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A booster came 300 meters from my main space station the other day. Jeb had to EVA and push it away to keep the station safe.

 

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i had a collision with debris recently but ive been experiencing a bug where parts dont take damage so instead of obliterating my scansat satellite into an unsafe orbit but thankfully i had fuel to spare

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2 hours ago, Tanner Rawlings said:

Yes, I launched my apollo style rocket, staged after leaving the atmosphere, timewarped, was just about to throttle up and looked forward to see this:

https://imgur.com/a/lD9XAlo

 

:o

Oh, and by the way, you can take screenshots in game using the F1 key. They’ll appear in a Screenshots folder in your KSP directory.

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2 hours ago, Tanner Rawlings said:

Yes, I launched my apollo style rocket, staged after leaving the atmosphere, timewarped, was just about to throttle up and looked forward to see this:

https://imgur.com/a/lD9XAlo

 

Hey, you saw it: At this point you can throttle *very slowly*, hit the debris at a couple m/s, push it out of the way, and then throttle up to the full burn.  (Done that a few times, usually when doing something complicated like building a comm network.)

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On 6/3/2019 at 1:00 PM, DStaal said:

For the purposes of this discussion, the relevant number is what *KSP* defines as 'deep' - and auto-deletes under.  Which is somewhere in the 20-30km range, I believe.  ;)

The majority of my save's persistent debris on rails would impact ground in less than one full orbit due to aerodynamic losses. Regardless of the scientific definition of "deep", it's hard to argue that this adds to the simulation.

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2 hours ago, ExtremeSquared said:

The majority of my save's persistent debris on rails would impact ground in less than one full orbit due to aerodynamic losses. Regardless of the scientific definition of "deep", it's hard to argue that this adds to the simulation.

An arbitrary line which they can test for quickly.  A ship with a periapsis at 69km can probably orbit for quite a long while before it deorbits - a ship with it's periapsis at 0km isn't going to complete the orbit.  Somewhere in between there's a point where most ships would switch from 'orbit, but decay slowly' to 'impact imminent'.  KSP isn't going to compute what that is for every individual ship is in the background (it'll do it if you keep the ship in the foreground), so the devs picked a point and said 'if it goes below this, it's getting trashed'.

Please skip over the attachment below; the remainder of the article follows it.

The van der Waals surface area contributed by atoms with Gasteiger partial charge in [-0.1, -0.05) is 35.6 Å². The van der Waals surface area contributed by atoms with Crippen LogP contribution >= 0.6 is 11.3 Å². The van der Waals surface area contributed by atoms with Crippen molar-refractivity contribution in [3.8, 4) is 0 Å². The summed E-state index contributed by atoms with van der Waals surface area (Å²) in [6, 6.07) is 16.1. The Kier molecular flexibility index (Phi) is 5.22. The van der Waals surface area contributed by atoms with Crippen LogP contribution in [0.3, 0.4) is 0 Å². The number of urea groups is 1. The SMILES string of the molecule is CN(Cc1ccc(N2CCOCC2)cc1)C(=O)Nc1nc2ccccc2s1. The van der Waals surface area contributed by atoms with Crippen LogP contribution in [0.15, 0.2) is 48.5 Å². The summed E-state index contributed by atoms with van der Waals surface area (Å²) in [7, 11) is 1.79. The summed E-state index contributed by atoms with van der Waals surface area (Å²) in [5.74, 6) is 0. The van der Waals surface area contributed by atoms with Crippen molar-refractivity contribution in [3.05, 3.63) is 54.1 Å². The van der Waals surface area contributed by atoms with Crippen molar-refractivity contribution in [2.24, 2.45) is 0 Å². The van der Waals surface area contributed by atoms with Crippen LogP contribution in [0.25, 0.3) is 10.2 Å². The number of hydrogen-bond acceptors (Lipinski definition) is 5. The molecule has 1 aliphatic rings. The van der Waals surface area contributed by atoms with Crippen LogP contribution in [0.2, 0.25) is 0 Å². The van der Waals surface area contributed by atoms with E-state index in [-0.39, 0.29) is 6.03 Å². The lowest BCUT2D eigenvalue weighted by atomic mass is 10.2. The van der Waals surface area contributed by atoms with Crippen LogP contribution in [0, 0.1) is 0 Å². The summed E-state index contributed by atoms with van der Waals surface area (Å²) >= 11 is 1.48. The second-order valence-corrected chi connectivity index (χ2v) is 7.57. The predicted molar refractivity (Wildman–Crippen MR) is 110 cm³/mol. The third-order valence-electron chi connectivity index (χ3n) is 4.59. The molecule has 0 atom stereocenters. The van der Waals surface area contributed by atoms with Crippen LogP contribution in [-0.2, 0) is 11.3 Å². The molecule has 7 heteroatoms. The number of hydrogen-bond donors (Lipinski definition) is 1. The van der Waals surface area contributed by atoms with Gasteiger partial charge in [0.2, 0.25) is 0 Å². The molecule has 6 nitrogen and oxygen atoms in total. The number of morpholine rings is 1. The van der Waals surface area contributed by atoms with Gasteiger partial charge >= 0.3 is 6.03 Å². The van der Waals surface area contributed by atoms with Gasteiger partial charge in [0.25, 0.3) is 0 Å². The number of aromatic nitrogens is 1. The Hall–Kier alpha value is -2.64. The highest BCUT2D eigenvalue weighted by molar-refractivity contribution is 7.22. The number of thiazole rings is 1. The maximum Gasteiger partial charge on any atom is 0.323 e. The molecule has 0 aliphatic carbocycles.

They probably erred on the side of 'let it orbit' a bit more than they should, but I see the reasoning, and there's something the player can do if they set it to leave things that should de-orbit in orbit, while there isn't anything the player can do if they destroy things which should have stayed in orbit, so they're erroring on the right side.

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Posted (edited)
On 6/6/2019 at 10:16 PM, RealKerbal3x said:

:o

Oh, and by the way, you can take screenshots in game using the F1 key. They’ll appear in a Screenshots folder in your KSP directory.

Thanks, i took it on my phone cause i sent it to my brother, though admittedly, i do forget a lot of the quality of life shortcuts, max throttle, kill throttle, gui hide, ect, even though ive had the game since 2012 XD

Many a kerbal has died needlessly due to this fact.

Edited by Tanner Rawlings

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I once jettisoned the heatshield before the parachute opened. Air drag threw it back at the capsule and completely obliterated it.